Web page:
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What are the potential outcomes of a merger control investigation in Singapore?

The Competition Commission of Singapore (CCS) may issue:

  • a favourable decision – that is, that a merger has not infringed or will not infringe the prohibition under Section 54 of the Competition Act. A favourable decision may be issued at the end of a Phase I or Phase II review;
  • a favourable decision subject to commitments – that is, that subject to the implementation of commitments, the merger will not infringe the prohibition under Section 54 of the Competition Act. The CCS may accept commitments proposed by the parties to remedy the adverse effects of the transaction at any time until it issues its final decision on the merger; or
  • an unfavourable decision – that is, that a merger has infringed or will infringe the prohibition under Section 54 of the Competition Act. An unfavourable decision is issued only at the end of a Phase II review. Apart from financial penalties, the CCS may impose directions to remedy, mitigate or prevent the substantial lessening of competition or any adverse effects resulting therefrom.

In relation to remedies, the CCS’s starting point is to choose the remedial action that will restore the competition that has been, or is expected to be, substantially lessened as a result of the merger. There are broadly two types of remedy which the CCS may consider – structural and behavioural.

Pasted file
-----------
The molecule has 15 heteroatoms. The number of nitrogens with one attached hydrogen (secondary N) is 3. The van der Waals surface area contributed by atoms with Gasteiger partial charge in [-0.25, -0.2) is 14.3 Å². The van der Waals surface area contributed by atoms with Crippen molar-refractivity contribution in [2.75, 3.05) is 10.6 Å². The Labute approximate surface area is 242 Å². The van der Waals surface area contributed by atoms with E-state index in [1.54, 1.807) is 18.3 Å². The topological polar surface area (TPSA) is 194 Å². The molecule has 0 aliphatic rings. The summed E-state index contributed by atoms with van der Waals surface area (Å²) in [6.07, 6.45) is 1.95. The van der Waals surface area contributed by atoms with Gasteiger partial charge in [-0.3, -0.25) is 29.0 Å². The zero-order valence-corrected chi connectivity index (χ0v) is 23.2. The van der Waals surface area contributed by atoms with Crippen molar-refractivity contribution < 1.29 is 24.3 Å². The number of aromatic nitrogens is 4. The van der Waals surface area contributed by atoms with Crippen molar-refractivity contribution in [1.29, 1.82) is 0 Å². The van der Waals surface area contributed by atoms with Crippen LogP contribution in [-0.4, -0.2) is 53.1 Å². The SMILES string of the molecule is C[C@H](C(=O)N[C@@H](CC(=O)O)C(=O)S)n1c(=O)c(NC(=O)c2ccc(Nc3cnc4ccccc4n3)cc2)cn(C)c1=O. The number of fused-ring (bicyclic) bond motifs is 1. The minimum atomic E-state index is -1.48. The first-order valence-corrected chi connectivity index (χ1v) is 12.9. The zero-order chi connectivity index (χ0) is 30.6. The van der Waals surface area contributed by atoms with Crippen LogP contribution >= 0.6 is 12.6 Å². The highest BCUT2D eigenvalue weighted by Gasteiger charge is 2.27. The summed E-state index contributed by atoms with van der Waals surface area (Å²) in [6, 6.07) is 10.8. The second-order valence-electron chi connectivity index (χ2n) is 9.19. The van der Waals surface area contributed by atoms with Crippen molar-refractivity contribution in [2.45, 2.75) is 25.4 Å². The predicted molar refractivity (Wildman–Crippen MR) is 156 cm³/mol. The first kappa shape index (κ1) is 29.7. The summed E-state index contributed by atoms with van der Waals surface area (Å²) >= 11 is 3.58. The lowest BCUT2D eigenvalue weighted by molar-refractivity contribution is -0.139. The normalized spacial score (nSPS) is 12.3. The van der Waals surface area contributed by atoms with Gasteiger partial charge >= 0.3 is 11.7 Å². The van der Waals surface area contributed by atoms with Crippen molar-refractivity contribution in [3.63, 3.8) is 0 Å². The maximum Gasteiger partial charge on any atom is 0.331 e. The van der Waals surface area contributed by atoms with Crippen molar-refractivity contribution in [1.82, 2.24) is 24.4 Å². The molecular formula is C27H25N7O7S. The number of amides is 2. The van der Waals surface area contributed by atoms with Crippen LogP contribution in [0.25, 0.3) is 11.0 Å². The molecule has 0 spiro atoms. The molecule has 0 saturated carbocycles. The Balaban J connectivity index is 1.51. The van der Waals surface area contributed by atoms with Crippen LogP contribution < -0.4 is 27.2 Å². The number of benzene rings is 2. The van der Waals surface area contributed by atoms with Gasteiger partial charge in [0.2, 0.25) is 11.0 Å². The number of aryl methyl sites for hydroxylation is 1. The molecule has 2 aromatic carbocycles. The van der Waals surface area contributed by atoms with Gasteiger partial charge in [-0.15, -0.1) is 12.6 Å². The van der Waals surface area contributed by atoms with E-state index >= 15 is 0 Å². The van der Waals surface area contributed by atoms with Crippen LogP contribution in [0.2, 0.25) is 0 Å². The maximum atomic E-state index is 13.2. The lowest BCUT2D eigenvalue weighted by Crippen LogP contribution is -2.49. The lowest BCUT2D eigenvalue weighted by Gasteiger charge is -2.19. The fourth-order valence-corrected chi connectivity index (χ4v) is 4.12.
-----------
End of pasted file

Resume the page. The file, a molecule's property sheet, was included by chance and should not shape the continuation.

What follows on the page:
The CCS prefers structural remedies to behavioural remedies, as they tend to address the competition concerns more directly and require less monitoring.

The CCS has recently formed a commitments and remedies unit to independently assess the suitability of proposed commitments and remedies.

Structural remedies
Typically, structural remedies require the sale of one of the overlapping businesses that have led to the competition concern. The sale should be completed within a specified period and the CCS must approve the proposed buyer before the sale of any business in order to ensure that it has the necessary expertise, resources and incentives to operate the divested business as an effective competitor in the marketplace.

Where appropriate, the CCS may also consider other structural or quasi-structural remedies – for example, divestment of the buyer’s existing business (or part of it) or an amendment to IP licences.

Behavioural remedies
The CCS will consider behavioural remedies in situations where divestments are considered to be impractical or disproportionate to the nature of the concerns identified. Where appropriate, the CCS may also implement behavioural remedies to support structural divestment.

In a recent decision (CCS Case CCS 400/004/14 – SEEK/JobStreet), the CCS took the view that the significant market power possessed by the merged entity could give rise to non-coordinated effects post-merger, such as the ability and incentive to:

  • provide loyalty rebates, exclusive contracts or bundling and tying of its products across its two brands which would prevent – or would be likely to prevent – customers from switching away; and
  • impose price increases.

The CCS accepted behavioural commitments, in addition to structural commitments, by the merged entity:

  • not to enter into exclusive agreements with employer and recruiter customers for a period of three years; and
  • to maintain the current pricing of services capped at present-day rate cards or current-day negotiated prices, subject to Consumer Price Index changes for a period of three years.

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